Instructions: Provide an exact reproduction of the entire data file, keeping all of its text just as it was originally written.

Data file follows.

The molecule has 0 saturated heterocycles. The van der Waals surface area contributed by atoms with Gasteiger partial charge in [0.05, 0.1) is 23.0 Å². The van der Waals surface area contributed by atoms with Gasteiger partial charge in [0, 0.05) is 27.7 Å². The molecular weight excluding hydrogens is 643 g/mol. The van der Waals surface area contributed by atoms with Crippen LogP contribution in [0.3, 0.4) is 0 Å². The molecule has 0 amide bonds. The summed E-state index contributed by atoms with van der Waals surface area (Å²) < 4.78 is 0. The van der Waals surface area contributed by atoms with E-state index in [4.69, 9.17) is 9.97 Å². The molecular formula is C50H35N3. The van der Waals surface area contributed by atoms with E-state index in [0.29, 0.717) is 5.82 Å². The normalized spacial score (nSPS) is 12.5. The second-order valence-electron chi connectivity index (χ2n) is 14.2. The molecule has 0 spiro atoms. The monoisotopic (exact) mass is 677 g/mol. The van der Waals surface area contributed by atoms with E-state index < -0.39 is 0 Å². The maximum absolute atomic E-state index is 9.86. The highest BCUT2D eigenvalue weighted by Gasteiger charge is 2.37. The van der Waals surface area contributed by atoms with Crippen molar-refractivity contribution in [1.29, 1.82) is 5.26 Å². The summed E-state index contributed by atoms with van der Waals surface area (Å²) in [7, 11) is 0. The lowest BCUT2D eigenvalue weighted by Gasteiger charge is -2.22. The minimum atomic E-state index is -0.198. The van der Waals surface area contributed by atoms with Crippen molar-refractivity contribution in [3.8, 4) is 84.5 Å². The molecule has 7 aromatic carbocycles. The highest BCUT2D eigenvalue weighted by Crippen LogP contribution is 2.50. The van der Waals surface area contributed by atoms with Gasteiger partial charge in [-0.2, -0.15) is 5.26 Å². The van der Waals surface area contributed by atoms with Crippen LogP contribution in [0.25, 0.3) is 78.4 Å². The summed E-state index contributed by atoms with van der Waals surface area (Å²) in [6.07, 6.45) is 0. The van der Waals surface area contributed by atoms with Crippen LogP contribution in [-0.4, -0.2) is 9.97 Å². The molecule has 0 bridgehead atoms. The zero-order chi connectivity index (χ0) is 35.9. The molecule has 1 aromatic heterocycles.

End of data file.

The molecule has 0 saturated heterocycles. The van der Waals surface area contributed by atoms with Gasteiger partial charge in [0.05, 0.1) is 23.0 Å². The van der Waals surface area contributed by atoms with Gasteiger partial charge in [0, 0.05) is 27.7 Å². The molecular weight excluding hydrogens is 643 g/mol. The van der Waals surface area contributed by atoms with Crippen LogP contribution in [0.3, 0.4) is 0 Å². The molecule has 0 amide bonds. The summed E-state index contributed by atoms with van der Waals surface area (Å²) < 4.78 is 0. The van der Waals surface area contributed by atoms with E-state index in [4.69, 9.17) is 9.97 Å². The molecular formula is C50H35N3. The van der Waals surface area contributed by atoms with E-state index in [0.29, 0.717) is 5.82 Å². The normalized spacial score (nSPS) is 12.5. The second-order valence-electron chi connectivity index (χ2n) is 14.2. The molecule has 0 spiro atoms. The monoisotopic (exact) mass is 677 g/mol. The van der Waals surface area contributed by atoms with E-state index < -0.39 is 0 Å². The maximum absolute atomic E-state index is 9.86. The highest BCUT2D eigenvalue weighted by Gasteiger charge is 2.37. The van der Waals surface area contributed by atoms with Crippen molar-refractivity contribution in [1.29, 1.82) is 5.26 Å². The summed E-state index contributed by atoms with van der Waals surface area (Å²) in [7, 11) is 0. The lowest BCUT2D eigenvalue weighted by Gasteiger charge is -2.22. The minimum atomic E-state index is -0.198. The van der Waals surface area contributed by atoms with Crippen molar-refractivity contribution in [3.8, 4) is 84.5 Å². The molecule has 7 aromatic carbocycles. The highest BCUT2D eigenvalue weighted by Crippen LogP contribution is 2.50. The van der Waals surface area contributed by atoms with Gasteiger partial charge in [-0.2, -0.15) is 5.26 Å². The van der Waals surface area contributed by atoms with Crippen LogP contribution in [0.25, 0.3) is 78.4 Å². The summed E-state index contributed by atoms with van der Waals surface area (Å²) in [6.07, 6.45) is 0. The van der Waals surface area contributed by atoms with Crippen LogP contribution in [-0.4, -0.2) is 9.97 Å². The molecule has 0 bridgehead atoms. The zero-order chi connectivity index (χ0) is 35.9. The molecule has 1 aromatic heterocycles.